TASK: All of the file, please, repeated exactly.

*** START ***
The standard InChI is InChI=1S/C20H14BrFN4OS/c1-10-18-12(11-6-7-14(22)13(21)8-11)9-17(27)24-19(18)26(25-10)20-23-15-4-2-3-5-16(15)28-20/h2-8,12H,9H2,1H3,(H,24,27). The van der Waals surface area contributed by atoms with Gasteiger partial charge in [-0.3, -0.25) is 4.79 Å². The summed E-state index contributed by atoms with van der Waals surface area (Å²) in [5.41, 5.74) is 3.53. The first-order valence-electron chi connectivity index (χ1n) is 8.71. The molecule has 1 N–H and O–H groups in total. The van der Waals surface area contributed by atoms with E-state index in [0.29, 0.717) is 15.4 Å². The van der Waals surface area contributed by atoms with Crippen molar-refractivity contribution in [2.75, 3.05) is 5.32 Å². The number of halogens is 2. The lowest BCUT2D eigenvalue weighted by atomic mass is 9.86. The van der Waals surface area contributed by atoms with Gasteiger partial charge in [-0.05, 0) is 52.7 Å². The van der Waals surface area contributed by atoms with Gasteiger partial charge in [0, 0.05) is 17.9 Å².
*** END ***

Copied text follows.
The standard InChI is InChI=1S/C20H14BrFN4OS/c1-10-18-12(11-6-7-14(22)13(21)8-11)9-17(27)24-19(18)26(25-10)20-23-15-4-2-3-5-16(15)28-20/h2-8,12H,9H2,1H3,(H,24,27). The van der Waals surface area contributed by atoms with Gasteiger partial charge in [-0.3, -0.25) is 4.79 Å². The summed E-state index contributed by atoms with van der Waals surface area (Å²) in [5.41, 5.74) is 3.53. The first-order valence-electron chi connectivity index (χ1n) is 8.71. The molecule has 1 N–H and O–H groups in total. The van der Waals surface area contributed by atoms with E-state index in [0.29, 0.717) is 15.4 Å². The van der Waals surface area contributed by atoms with Crippen molar-refractivity contribution in [2.75, 3.05) is 5.32 Å². The number of halogens is 2. The lowest BCUT2D eigenvalue weighted by atomic mass is 9.86. The van der Waals surface area contributed by atoms with Gasteiger partial charge in [-0.05, 0) is 52.7 Å². The van der Waals surface area contributed by atoms with Gasteiger partial charge in [0, 0.05) is 17.9 Å².